Bebop is an interesting film to show - it starts with a slower pace than some films we've seen (typical of Asian films in general - certainly Kurosawa was never in a hurry to get where he was going), and it's an adult-themed cartoon, albeit one with a lush mise en scene and a soundtrack I've been known to play for the heck of it.  It has an ensemble cast rather than one or two "star" characters, so there was the added challenge of making each character memorable.  It's a challenge I believe Shinichiro Watanabe rose to meet.  Moreover, it provides a terrific starting place for the debate of "space opera" or "space Western."

We'll see what the class has to say about it!

Wednesday, April 4, 2012

Walter White Wednesday 7

The "Sweet Jane" edition. 

Warning:  Here be spoilers if you haven’t seen through Season 3! 

Jesse Pinkman has been evicted from his aunt’s house by his parents, who actually own the place.  Seems that Jesse has a little sideline that involved a lot of chemistry equipment being used to produce noxious fumes and high grade methamphetamine in the basement, so out he had to go.

Happily, he meets Jane Margolis, a Bettie Page look-alike with a half a duplex to rent.  Jane doesn’t ask too many questions – which is good, since Jesse would have a hard time coming up with a plausible answer to most of them (including, “Hey, why are you paying in wads of cash?”).   Jane manages the place for her dad and she works as a tattoo artist, but her own skin remains uninked – it’s too much of a commitment.
Jesse and Jane – I just love how those two names mesh, don’t you? – get along famously and soon, Jane is a lot more than just the “girl next door.”  Breaking Bad does such a nice job of developing secondary characters into fully-rounded people throughout its run and Jane is a shining example of this attention to detail.  For all his bravado, Jesse is often a sweet soul who craves approval and he finds comfort in Jane.    Just look at that shy hand holding at the end of “Negro y Azul.”  The newly-installed TV may still be “searching,” but Jesse’s found home. 

However, Jesse cooks meth and sometimes uses his product while Jane has a chip from Narcotics Anonymous marking 18 months’ of sobriety.  Let me make it clear – Jesse is not the cause of Jane’s downfall.  That’s Jane’s business.  We even see her make her decision in Season 2’s “Mandala” – watch  her hand on the doorknob.  As a viewer, I feel for Jane.   She’s funny and artistic and smart-mouthed and it’s hard to stay sober when your boyfriend’s smoking, even when he doesn’t do it right in front of you.  And – hello! – Jane needed that chip, as her drug of choice involves equipment such as a tourniquet and a syringe.  She shares this high with Jesse and the spiral downward becomes sharper for them both.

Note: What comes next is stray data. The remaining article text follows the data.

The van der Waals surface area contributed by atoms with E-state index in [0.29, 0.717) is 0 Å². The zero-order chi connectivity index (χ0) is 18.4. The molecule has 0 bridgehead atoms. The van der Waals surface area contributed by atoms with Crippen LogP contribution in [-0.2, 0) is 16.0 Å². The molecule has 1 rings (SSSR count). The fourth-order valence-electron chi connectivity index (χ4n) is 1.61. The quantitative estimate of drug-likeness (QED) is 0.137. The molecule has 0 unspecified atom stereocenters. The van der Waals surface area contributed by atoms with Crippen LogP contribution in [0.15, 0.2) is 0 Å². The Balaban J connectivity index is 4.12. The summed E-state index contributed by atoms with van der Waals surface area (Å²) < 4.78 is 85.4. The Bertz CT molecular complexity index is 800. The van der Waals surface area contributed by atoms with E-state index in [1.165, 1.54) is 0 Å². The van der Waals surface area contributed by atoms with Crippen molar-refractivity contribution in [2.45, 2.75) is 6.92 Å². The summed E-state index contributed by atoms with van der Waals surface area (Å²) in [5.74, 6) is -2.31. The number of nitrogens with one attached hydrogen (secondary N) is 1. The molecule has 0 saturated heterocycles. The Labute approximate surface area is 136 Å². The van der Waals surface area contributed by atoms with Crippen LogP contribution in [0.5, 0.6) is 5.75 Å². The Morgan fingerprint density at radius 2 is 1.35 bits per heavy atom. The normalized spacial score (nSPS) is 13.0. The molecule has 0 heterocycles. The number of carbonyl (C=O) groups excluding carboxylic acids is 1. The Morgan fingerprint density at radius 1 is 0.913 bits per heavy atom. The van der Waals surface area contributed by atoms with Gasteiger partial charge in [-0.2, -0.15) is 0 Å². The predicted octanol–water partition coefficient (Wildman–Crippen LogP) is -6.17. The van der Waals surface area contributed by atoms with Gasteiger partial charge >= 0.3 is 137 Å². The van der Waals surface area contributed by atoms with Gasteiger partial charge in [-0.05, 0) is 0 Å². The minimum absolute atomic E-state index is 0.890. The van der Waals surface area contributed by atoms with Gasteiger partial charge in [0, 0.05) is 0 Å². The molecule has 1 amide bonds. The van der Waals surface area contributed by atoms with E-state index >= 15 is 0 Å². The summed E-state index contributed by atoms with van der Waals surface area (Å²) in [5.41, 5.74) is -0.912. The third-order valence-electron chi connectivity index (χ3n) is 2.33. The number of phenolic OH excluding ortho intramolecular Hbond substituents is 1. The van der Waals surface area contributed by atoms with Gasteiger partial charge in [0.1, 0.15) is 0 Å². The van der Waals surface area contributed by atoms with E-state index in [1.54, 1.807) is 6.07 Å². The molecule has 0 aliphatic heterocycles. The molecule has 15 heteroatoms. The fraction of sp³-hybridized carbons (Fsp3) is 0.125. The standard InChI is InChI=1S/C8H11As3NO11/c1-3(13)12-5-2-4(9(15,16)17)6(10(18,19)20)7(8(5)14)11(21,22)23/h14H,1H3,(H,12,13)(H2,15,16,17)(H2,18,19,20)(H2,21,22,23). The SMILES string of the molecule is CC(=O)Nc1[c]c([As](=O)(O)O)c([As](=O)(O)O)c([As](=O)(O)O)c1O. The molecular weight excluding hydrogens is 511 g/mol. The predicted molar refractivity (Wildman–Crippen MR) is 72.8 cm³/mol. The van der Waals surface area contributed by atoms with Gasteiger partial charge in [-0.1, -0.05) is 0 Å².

It takes money to get away from temptation and Jane tries mightily to be fierce for her man with her attempt to blackmail Walt into giving Jesse “his” money.  However, Jane’s playing a game she never can win when she goes up against the ruthless bewilderment of a cornered Season 2 Walt.  (Oh, and Walt’s non-involvement in the events of “Phoenix” so does not let him off the hook.  And he knows it.  Listen to him in Season 3’s “Fly.”)  When Walt is given a clear choice between taking a right action and doing nothing, but thereby eliminating a problem - well, Walt's moral compass points away from True North.

It seems that Jesse and Jane enjoyed their trip to the museum that we see in a Season 3 flashback.  It's heartbreaking to realize that the light may have been different in every O’Keeffe painting, but those are still on the walls and Jane’s personal light has been snuffed out forever.  There’s blame a-plenty for why that is so and, while Jesse may be dealing with his guilt and grief by listening obsessively to Jane’s voicemail message and gazing at her lipstick-stained cigarette in his car’s ashtray, someone else is also beginning to hear the piper’s insistent tune reminding him that payment is coming due.  And the interest has been compounding.

Sunday, April 1, 2012

Of Sleep, Memory, and a Really Dark City

I'm not sure if there's a bigger contrast in the film class than this one.  This past week, the focus was on neo noir with the watching of Proyas' Dark City.  The first time I saw this film, I was both blown away and thoroughly confused.  That'll happen when one of the themes of the film you're watching is forced amnesia.  I watched it again to sort through the twists and turns and with every viewing since, I find I like this film more and more.  It's intricately plotted, but it never takes the easy way out and it remains true to the rules of the world it sets up.  (I despise stories that find they've plotted themselves into a corner and then cop out with a "it was all a dream and none of it was ever real!" sort of thing.)  It's also good to see a film that makes you think instead of doing it all for you.

I asked the class to especially be on the lookout for references to clocks and time and then to compare how Dark City handles those elements with the ways in which we see the same elements back in Metropolis.  I can't wait to read the results!

The class is coming off of a couple of heavy "is it you?" films that center on humanity, memory, and manipulation.  So this week, we take a well-earned breather with Luc Besson's feast of color, humor, and the Multipass and watch The Fifth Element.  In many ways, this is a silly, lighthearted romp - and I think there's a valuable lesson to be learned from silly, lighthearted romps.  It's a great movie to use to discuss color and symbolism, in part because it's such a big part of the film that you don't have to look overly hard.  (It's also a cautionary tale about the fleeting nature of stardom - what was Luke Perry's last movie?)  Humor is one of the things that keeps us sane in the dark times, so it's good to leave the shadows behind and come into the bright light of Gaultier's costumes and the Diva's song.

Hope the class enjoys it!